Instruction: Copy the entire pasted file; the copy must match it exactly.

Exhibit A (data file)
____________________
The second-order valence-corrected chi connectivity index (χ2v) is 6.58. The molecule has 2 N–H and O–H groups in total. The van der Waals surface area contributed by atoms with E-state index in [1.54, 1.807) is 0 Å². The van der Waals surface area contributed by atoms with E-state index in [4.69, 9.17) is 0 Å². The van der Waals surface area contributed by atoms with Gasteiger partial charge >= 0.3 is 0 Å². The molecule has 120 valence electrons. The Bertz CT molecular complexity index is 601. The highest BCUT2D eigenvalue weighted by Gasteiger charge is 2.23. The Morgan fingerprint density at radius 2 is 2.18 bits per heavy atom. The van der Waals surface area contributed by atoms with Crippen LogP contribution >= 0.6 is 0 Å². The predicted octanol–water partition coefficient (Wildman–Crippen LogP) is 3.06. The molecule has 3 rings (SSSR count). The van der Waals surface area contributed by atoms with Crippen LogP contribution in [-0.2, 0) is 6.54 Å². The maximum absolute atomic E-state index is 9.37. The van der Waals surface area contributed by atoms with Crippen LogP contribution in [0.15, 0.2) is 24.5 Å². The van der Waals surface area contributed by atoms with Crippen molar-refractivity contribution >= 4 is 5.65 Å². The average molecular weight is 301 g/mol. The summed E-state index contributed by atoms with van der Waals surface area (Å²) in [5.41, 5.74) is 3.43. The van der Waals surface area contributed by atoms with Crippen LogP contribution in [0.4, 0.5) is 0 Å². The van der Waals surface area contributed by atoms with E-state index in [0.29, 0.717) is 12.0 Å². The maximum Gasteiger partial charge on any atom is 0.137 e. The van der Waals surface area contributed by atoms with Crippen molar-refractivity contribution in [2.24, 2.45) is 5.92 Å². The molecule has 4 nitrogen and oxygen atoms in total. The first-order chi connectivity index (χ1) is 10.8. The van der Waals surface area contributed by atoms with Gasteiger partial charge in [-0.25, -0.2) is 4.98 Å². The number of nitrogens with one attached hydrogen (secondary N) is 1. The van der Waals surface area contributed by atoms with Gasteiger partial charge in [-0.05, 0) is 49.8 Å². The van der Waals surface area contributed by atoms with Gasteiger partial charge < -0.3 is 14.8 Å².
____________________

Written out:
The second-order valence-corrected chi connectivity index (χ2v) is 6.58. The molecule has 2 N–H and O–H groups in total. The van der Waals surface area contributed by atoms with E-state index in [1.54, 1.807) is 0 Å². The van der Waals surface area contributed by atoms with E-state index in [4.69, 9.17) is 0 Å². The van der Waals surface area contributed by atoms with Gasteiger partial charge >= 0.3 is 0 Å². The molecule has 120 valence electrons. The Bertz CT molecular complexity index is 601. The highest BCUT2D eigenvalue weighted by Gasteiger charge is 2.23. The Morgan fingerprint density at radius 2 is 2.18 bits per heavy atom. The van der Waals surface area contributed by atoms with Crippen LogP contribution >= 0.6 is 0 Å². The predicted octanol–water partition coefficient (Wildman–Crippen LogP) is 3.06. The molecule has 3 rings (SSSR count). The van der Waals surface area contributed by atoms with Crippen LogP contribution in [-0.2, 0) is 6.54 Å². The maximum absolute atomic E-state index is 9.37. The van der Waals surface area contributed by atoms with Crippen LogP contribution in [0.15, 0.2) is 24.5 Å². The van der Waals surface area contributed by atoms with Crippen molar-refractivity contribution >= 4 is 5.65 Å². The average molecular weight is 301 g/mol. The summed E-state index contributed by atoms with van der Waals surface area (Å²) in [5.41, 5.74) is 3.43. The van der Waals surface area contributed by atoms with Crippen LogP contribution in [0.4, 0.5) is 0 Å². The van der Waals surface area contributed by atoms with E-state index in [0.29, 0.717) is 12.0 Å². The maximum Gasteiger partial charge on any atom is 0.137 e. The van der Waals surface area contributed by atoms with Crippen molar-refractivity contribution in [2.24, 2.45) is 5.92 Å². The molecule has 4 nitrogen and oxygen atoms in total. The first-order chi connectivity index (χ1) is 10.8. The van der Waals surface area contributed by atoms with Gasteiger partial charge in [-0.25, -0.2) is 4.98 Å². The number of nitrogens with one attached hydrogen (secondary N) is 1. The van der Waals surface area contributed by atoms with Gasteiger partial charge in [-0.05, 0) is 49.8 Å². The van der Waals surface area contributed by atoms with Gasteiger partial charge < -0.3 is 14.8 Å².